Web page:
• Leaf — A 12-year-old girl of human blood that just happens to end up entwined with Arthur's future hailing.
  • Suzy Blue — A 12-year-old female piper's child who is chooses to work with the will and the rightful heir.
  • The Trustees — The seven Morrow Days who were each entrusted with a key to keep safe and then hand over to the Rightful Heir. Instead, they broke the Architect's Will into seven pieces and locked it up, as they didn't want to let go of their keys.
  • Noon — There are seven Noons, and each one serves its Trustee. A Noon represents the hour between 12 o'clock and one o'clock, and is recognisable for his red, yellow, and white colouring.
  • Dawn - There are seven Dawns, usually female, and each one serves its Trustee. A Dawn represents the hour of the sun's rising, and is usually dressed in bright colours and speaking loudly.
  • Dusk - There are seven Dusks, and each one serves its Trustee. A Dusk represents the hour of sunset, and is known for dressing in dark colours and speaking quietly.


The House and The Morrow Days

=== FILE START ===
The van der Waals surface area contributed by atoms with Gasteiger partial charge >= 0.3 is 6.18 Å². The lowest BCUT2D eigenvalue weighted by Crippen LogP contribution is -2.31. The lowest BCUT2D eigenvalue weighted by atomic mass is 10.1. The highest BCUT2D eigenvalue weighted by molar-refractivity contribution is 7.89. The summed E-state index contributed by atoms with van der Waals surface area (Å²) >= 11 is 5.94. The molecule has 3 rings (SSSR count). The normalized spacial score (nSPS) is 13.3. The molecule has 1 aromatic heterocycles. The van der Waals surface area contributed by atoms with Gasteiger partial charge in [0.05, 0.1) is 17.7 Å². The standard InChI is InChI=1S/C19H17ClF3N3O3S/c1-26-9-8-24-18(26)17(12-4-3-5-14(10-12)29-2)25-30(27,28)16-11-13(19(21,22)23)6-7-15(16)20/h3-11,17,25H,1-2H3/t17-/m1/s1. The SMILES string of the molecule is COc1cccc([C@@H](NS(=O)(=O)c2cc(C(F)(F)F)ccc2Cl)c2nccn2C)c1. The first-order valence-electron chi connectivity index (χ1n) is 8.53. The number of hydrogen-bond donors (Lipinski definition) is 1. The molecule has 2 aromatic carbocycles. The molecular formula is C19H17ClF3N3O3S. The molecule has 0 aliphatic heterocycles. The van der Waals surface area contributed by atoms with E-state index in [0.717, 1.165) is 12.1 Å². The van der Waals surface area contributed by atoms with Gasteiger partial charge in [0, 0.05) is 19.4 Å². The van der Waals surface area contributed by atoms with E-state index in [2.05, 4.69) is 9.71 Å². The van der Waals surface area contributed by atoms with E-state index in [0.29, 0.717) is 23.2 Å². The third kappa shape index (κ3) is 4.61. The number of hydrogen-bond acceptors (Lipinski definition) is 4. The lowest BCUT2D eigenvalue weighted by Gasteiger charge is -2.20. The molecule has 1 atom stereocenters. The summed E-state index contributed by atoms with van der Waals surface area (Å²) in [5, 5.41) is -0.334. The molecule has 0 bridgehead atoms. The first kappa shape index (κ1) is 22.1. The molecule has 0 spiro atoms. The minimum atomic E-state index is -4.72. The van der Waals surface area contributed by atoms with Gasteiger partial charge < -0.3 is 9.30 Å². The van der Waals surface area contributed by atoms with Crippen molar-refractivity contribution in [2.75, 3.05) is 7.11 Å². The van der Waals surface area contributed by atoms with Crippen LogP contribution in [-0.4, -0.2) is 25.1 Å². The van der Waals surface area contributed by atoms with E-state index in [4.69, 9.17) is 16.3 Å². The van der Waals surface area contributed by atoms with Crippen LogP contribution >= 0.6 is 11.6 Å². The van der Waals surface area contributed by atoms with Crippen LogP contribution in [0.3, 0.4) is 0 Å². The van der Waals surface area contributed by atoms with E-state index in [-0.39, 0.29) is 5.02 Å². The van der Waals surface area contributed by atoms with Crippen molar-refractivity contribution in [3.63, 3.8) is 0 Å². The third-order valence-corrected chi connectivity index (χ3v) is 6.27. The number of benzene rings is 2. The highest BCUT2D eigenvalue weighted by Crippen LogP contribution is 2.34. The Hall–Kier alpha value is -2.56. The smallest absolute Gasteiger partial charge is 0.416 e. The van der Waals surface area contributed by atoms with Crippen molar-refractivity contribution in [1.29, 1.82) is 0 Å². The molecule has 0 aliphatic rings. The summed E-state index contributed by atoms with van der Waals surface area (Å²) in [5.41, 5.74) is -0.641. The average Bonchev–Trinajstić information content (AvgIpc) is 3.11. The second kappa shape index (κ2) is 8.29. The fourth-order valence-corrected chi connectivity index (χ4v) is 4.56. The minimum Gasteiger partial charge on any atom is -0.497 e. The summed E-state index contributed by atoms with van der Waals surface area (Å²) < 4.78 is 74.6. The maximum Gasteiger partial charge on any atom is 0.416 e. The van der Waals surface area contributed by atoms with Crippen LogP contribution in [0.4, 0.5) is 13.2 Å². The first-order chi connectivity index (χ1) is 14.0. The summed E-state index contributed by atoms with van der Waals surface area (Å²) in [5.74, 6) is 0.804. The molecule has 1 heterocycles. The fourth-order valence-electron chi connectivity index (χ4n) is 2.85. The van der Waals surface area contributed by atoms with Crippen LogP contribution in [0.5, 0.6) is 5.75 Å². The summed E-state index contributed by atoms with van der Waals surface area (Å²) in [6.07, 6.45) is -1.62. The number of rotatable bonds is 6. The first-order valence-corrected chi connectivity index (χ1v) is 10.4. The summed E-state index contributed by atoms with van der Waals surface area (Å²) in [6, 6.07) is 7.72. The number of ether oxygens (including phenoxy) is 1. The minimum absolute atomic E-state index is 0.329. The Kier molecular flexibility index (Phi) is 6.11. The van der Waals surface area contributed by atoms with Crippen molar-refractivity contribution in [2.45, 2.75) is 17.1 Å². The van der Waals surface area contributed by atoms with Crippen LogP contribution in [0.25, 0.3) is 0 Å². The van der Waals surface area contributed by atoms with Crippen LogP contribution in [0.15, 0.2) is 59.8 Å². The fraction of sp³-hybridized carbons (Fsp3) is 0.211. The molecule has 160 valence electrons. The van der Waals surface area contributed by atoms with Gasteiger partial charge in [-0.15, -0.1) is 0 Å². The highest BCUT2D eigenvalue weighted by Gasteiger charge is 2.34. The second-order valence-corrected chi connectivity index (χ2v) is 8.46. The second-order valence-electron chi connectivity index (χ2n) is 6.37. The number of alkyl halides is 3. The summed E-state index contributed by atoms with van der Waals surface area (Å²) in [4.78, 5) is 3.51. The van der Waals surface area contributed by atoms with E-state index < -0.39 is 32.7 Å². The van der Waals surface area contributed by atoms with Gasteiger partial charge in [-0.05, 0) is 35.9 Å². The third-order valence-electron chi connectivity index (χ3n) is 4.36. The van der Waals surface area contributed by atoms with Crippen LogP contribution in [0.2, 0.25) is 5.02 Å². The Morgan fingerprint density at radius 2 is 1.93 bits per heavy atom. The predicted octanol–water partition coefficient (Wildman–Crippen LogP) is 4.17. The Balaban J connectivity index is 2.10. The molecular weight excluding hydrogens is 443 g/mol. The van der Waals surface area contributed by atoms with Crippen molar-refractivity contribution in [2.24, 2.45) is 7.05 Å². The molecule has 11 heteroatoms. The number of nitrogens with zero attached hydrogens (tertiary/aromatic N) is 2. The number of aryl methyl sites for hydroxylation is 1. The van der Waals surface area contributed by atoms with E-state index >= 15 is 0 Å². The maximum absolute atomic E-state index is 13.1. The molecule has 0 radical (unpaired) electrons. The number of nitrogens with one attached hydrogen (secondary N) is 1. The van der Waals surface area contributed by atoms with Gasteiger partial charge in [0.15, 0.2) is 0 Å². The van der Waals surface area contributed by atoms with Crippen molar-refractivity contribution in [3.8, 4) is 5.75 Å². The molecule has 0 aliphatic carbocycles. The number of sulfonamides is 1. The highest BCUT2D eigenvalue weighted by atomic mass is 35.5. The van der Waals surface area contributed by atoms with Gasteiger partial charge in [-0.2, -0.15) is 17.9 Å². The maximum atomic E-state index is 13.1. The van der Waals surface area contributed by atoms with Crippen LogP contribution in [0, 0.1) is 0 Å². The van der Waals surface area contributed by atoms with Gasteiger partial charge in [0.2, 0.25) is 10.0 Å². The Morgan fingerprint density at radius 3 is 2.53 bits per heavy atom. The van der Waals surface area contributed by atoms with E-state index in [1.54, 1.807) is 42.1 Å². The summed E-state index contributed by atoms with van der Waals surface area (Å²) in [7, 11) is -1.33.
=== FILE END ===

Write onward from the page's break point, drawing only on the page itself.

The House is the second creation of the Architect and its purpose is to record and acknowledge the events of the Secondary Realms, essentially making it the epicentre of the Universe. The House is divided into seven parts, each ruled by a respective Trustee. These parts are:



The Keys

The Keys to the Kingdom are seven objects of power given to the Trustees along with command over their demesnes. It is unknown whether, but implied that, control of the Key is that which gives one control over a demesne and its namesake day in the Secondary Realms. The Key will bond to the rightful owner of a Key, and protect him or her from harm, somewhat from pain and not at all from discomfort. A rightful owner of a Key is an Heir, the Trustee to whom it was originally entrusted, or a Steward. Over time, the use of a Key will irreparably turn a mortal into a Denizen, though it is mentioned that after a few centuries, this process may reverse a little. Because the presence of a Denizen in the Secondary Realms is inimical to mortal life, Arthur attempted to use the Keys as little as possible, as he wishes to remain mortal and return to his family; however, he later realizes that without the keys he would not be alive, and used the powers to protect the Lower House and his home town.

The Keys hold sovereign power in their own demesne and their day. All other Keys are of equal power when they are not in their realm. The exception to this is Sunday's Key, which is paramount over the others. They can do much of what is asked of them, such as opening, locking, manipulating, and freezing items. The full powers of the Keys are not known, as of Lady Friday. According to Arthur, the Keys have the ability to kill anything they wish, be it Denizen, mortal, or Nithling. Beings that are none of these, such as the Architect, her consort the Old One, their three sons, and possibly Arthur in later books, may be immune.